“Boston” is presented by John Hancock in association with the Kennedy/Marshall Company. Narrated by Academy-Award winner Matt Damon, it is the first ever feature-length documentary film about the world’s most legendary running race – the Boston Marathon.
The film chronicles the story of the iconic race from its humble origins starting with only 15 runners to the present day. In addition to highlighting the event as the oldest annually contested marathon in the world, the film showcases many of the most important moments in more than a century of the race’s history. Evolving from a working man’s challenge to welcoming foreign athletes and eventually women, Boston becomes the stage for many firsts and in no small part, the event that paved the way for the modern marathon and mass participatory sports. Jeff Beal wrote the score.
Since the 2013 bombing the Boston marathon has gathered a lot of attention and there have been a few movies and documentaries about it and the incident. We had “Patriot’s day” and “Stronger” and now we have a beautiful movie about the history of the race itself. As a runner myself, the Boston marathon is among the handful of races I have been following and maybe thinking about taking part in.
The score opens with “Heartbreak Hill” and it’s an alert and optimistic piece that reminds me a bit of the opening credits of “House of cards”. A vigorous string section and the triumphant horns make this a spectacular start. The main theme comes next and it’s a playful orchestral feast where the flute flies like a butterfly among the rest of the instruments. I am just delighted to hear a fairy tale theme like this that just drips with joy and optimism. A theme like this is perfect for a story where people come together. It’s a fantasy, a tale of triumph and one of the best main themes of 2017.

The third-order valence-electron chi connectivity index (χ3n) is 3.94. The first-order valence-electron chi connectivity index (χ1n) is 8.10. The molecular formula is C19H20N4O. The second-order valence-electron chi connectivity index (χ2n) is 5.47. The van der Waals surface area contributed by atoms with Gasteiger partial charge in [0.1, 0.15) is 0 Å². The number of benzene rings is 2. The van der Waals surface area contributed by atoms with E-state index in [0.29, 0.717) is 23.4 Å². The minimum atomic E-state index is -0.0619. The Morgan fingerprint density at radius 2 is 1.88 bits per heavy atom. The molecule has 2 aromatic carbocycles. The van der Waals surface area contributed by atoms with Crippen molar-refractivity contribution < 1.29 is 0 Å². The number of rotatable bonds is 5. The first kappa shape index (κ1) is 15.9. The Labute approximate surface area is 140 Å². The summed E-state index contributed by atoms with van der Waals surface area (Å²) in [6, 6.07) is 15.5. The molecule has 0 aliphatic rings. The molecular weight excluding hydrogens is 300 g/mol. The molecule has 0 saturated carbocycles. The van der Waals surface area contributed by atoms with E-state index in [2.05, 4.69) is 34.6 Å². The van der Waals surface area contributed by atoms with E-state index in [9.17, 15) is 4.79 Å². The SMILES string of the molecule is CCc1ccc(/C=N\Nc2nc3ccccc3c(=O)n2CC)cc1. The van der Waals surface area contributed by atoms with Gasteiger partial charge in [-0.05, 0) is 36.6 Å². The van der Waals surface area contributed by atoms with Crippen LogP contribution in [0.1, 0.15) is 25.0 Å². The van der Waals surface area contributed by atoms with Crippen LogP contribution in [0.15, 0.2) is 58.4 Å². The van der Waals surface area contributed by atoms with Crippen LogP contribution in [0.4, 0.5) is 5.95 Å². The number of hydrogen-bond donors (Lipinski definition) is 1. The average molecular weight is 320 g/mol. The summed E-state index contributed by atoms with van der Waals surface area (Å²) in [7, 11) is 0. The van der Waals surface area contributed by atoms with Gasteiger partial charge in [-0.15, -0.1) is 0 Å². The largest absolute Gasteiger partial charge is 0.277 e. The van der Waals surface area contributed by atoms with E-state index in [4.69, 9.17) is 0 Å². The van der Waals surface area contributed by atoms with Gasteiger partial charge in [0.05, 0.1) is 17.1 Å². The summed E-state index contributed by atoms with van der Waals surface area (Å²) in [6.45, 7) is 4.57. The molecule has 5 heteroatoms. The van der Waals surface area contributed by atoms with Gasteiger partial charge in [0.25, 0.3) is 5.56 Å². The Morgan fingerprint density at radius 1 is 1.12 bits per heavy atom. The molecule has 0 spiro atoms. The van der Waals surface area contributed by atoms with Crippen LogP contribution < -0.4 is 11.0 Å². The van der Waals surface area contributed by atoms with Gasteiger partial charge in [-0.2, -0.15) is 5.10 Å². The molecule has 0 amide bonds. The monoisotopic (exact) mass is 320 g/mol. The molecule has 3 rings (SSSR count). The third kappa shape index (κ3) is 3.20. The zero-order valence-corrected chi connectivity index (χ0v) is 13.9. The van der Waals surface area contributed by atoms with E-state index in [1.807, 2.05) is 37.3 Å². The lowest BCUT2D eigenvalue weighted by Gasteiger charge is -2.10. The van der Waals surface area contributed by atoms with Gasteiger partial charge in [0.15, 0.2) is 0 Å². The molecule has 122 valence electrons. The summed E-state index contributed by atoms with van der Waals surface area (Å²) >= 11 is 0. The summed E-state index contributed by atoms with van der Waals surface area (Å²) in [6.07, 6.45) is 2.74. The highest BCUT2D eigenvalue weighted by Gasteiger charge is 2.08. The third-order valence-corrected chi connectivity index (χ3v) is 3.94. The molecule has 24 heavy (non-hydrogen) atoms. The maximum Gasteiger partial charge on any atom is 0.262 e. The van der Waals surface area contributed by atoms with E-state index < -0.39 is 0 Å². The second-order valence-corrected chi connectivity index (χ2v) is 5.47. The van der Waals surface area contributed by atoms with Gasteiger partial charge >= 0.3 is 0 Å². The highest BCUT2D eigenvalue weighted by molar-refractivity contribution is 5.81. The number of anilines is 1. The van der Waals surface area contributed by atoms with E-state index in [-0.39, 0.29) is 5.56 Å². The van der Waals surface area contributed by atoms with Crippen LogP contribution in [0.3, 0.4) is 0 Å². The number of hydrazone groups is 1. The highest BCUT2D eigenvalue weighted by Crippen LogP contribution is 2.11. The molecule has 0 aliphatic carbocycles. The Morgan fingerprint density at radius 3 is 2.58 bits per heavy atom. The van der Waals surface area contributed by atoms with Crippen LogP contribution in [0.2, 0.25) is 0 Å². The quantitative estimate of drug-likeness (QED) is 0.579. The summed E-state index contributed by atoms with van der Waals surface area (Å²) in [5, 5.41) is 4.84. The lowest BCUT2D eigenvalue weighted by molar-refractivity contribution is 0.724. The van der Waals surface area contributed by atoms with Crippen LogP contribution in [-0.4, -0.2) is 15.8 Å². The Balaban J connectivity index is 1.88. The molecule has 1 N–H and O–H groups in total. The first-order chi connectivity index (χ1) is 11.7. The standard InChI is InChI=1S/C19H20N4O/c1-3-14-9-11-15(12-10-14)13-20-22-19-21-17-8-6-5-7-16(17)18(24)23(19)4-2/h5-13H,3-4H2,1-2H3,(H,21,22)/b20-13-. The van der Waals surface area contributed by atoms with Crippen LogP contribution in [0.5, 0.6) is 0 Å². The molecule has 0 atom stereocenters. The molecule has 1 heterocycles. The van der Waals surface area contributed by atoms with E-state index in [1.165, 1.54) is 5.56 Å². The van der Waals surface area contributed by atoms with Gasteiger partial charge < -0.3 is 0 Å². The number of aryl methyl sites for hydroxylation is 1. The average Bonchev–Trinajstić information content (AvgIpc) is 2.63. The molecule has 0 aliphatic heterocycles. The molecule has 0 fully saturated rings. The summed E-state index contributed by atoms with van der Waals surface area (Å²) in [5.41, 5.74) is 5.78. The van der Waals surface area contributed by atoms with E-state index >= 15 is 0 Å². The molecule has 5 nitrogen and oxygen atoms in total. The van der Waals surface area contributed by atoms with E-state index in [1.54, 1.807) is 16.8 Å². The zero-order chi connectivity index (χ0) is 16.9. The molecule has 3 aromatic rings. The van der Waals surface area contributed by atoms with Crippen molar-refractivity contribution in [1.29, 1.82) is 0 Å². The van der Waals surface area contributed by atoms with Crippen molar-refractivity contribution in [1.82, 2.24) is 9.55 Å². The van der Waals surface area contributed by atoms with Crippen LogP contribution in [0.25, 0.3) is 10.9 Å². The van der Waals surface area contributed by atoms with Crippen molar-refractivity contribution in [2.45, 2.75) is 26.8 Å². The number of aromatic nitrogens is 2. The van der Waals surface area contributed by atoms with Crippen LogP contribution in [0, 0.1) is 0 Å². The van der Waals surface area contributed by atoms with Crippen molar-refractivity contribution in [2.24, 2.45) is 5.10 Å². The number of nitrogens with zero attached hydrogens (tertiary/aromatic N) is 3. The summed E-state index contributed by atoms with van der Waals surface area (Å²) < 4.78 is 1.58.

The mood doesn’t change once the main theme is over; the fervour and effervescence of building something new, of starting a tradition, of seeing it grow through time is perfectly expressed here by Jeff Beal with some of his best fully orchestral works; the piano is the harbinger of optimism and hope, of beautiful stride while the flute, the other main character in this charming score brings light and a big wide smile. Each instrument brings its own different sound to the orchestra just like each different runner joins the crowd on the streets of Boston.
Every single person that meant something for the history of this race gets his or her theme and every moment that defined the Boston marathon through the years is carefully described with joy and passion by one of the most gifted composers of our time; Jeff Beal makes this sound like a tale of triumph and relentless work as the orchestra plays their hearts out from strings to horns. The flute and the piano have a special place and when I hear sublime pieces like “Bobby Gibb” for the flute and “Dave McGIllivray” for the piano I just wish I was in a concert hall.
For me sports and running is all about motivation, about never giving up and about pushing relentlessly thorough any state or mood; a score like this presents me with heroes and themes that fill me with joy and stride as I feel part of something greater. Every cue is playful and inviting and the music just makes me happy, that’s the word. This entire album makes me happy and grateful and leaves me in a wonderful state of mind.
“Boston” is more than a score; for me “Boston” is Jeff Beal’s first symphony, something that will be part of his musical legacy. This composition transcends film music and Jeff Beal should take it on the road just like he did with “House of cards”; I applaud a composer with such talent for orchestral music and, as a fan of classical music as well, I count this as one of the most beautiful and memorable compositions of 2017.
Cue rating: 95 / 100
Total minutes of excellence: 61 / 79
Album excellence: 77%
Turn of the Century
John the Younger
Rob de Castella
Long Long Way
Boston End Title